I knit this potholder in the round. The front and back are the same. After I had knit a 9" wide tube 9" long, I closed the top and bottom with a 3-needle bind off. (Of course, I had to pick up stitches along the bottom to do that.) Then I added an applied i-cord edging. I wanted to felt it down to less than 8" square. It is a little large for a potholder. However, I was hand felting and quit after it had shrunk a mere one-half inch in size. (It was 9 1/2" originally). I expect that it will felt a little more each time I wash it. Actually, it is not too large. I knit this one to replace the tiny, 6" square cotton padded potholders I was using. Every time I pulled a hot pan out of the oven, the heat transmitted through the cotton and burned my hand.
With this large, wool, double-thick, stranded potholder, my hand is completely protected. Since I have some of the tapestry wool left over, I can knit another and throw away those useless cotton ones. Although I planned this project to practice stranding, I'm pleased with the unexpected utility of the final result.
At the same time, I was practicing stranding with the Ilga's Socks project I posted earlier. While I was knitting the second sock, I decided upon a modification. It was an unexpected change, actually, one that at first earned some skeptical glances.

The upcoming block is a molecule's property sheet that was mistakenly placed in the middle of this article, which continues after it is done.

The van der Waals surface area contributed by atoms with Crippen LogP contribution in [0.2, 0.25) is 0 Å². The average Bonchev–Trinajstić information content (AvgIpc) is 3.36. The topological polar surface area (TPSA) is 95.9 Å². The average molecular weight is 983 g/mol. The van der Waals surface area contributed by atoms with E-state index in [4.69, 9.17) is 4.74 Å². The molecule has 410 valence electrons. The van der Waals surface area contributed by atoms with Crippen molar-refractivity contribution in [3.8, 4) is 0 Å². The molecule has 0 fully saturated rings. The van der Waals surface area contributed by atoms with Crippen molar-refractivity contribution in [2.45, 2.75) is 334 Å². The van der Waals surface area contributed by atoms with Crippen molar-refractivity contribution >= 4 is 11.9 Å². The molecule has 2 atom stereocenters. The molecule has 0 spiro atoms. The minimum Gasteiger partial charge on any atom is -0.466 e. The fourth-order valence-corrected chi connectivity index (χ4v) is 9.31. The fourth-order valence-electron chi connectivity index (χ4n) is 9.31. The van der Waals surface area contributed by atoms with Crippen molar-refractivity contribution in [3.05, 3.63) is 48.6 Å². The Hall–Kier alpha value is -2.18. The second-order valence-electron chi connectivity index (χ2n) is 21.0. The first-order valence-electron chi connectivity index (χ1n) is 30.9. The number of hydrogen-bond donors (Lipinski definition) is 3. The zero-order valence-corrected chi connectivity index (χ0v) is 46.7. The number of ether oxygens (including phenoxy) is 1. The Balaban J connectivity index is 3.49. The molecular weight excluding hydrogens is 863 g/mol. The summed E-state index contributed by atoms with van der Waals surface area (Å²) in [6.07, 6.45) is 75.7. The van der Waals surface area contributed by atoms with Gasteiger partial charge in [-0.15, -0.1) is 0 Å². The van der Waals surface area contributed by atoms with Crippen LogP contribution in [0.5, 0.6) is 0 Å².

That's Yellowstone Falls. There are moose in Yellowstone Park, but I didn't see any. I did see a lot of other sights and took hundreds of photos. I'll sprinkle a few more into later posts. For now, it is back to the socks.
Even though I had decided to add the toe patterning before I left on the trip, I forgot to pack the book with the pattern. However, since I could check the inspiring project on Ravelry and count the stitches in the stranded cuff of the sock, I devised a small pattern that matched the cuff. The brown yarn I used here was different than the browns I used in the cuff. Since it was the toe, I wanted one that was more durable and softer than the others. As it turned out, this brown worked well with the purple I used in the small chart. There are actually four colors in the toe: orange, white, purple and brown. The color difference is visible in real life, but probably not noticeable in this photo.
I'll end with some links to the pertinent Ravelry projects: